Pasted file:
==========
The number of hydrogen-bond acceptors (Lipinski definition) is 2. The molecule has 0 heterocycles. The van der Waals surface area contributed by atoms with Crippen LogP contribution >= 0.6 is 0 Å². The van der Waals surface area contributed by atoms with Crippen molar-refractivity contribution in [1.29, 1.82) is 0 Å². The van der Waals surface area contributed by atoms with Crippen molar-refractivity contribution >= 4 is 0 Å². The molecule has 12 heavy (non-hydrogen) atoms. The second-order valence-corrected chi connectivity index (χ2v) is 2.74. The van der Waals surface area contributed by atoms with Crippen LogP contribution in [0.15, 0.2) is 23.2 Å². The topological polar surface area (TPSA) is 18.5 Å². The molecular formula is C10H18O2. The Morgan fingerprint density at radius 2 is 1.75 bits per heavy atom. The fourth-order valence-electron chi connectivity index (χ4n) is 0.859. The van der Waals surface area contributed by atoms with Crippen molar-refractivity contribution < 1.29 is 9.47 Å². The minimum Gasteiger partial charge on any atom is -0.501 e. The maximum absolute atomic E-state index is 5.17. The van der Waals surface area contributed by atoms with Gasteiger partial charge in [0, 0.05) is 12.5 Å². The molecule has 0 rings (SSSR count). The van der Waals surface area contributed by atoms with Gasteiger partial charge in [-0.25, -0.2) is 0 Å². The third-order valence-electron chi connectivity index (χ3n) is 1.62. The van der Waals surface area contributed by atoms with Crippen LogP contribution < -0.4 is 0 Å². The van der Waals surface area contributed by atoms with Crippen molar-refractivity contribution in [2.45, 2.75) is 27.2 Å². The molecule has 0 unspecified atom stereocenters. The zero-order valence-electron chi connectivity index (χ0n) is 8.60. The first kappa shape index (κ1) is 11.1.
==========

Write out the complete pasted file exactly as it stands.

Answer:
The number of hydrogen-bond acceptors (Lipinski definition) is 2. The molecule has 0 heterocycles. The van der Waals surface area contributed by atoms with Crippen LogP contribution >= 0.6 is 0 Å². The van der Waals surface area contributed by atoms with Crippen molar-refractivity contribution in [1.29, 1.82) is 0 Å². The van der Waals surface area contributed by atoms with Crippen molar-refractivity contribution >= 4 is 0 Å². The molecule has 12 heavy (non-hydrogen) atoms. The second-order valence-corrected chi connectivity index (χ2v) is 2.74. The van der Waals surface area contributed by atoms with Crippen LogP contribution in [0.15, 0.2) is 23.2 Å². The topological polar surface area (TPSA) is 18.5 Å². The molecular formula is C10H18O2. The Morgan fingerprint density at radius 2 is 1.75 bits per heavy atom. The fourth-order valence-electron chi connectivity index (χ4n) is 0.859. The van der Waals surface area contributed by atoms with Crippen molar-refractivity contribution < 1.29 is 9.47 Å². The minimum Gasteiger partial charge on any atom is -0.501 e. The maximum absolute atomic E-state index is 5.17. The van der Waals surface area contributed by atoms with Gasteiger partial charge in [0, 0.05) is 12.5 Å². The molecule has 0 rings (SSSR count). The van der Waals surface area contributed by atoms with Gasteiger partial charge in [-0.25, -0.2) is 0 Å². The third-order valence-electron chi connectivity index (χ3n) is 1.62. The van der Waals surface area contributed by atoms with Crippen LogP contribution < -0.4 is 0 Å². The van der Waals surface area contributed by atoms with Crippen molar-refractivity contribution in [2.45, 2.75) is 27.2 Å². The molecule has 0 unspecified atom stereocenters. The zero-order valence-electron chi connectivity index (χ0n) is 8.60. The first kappa shape index (κ1) is 11.1.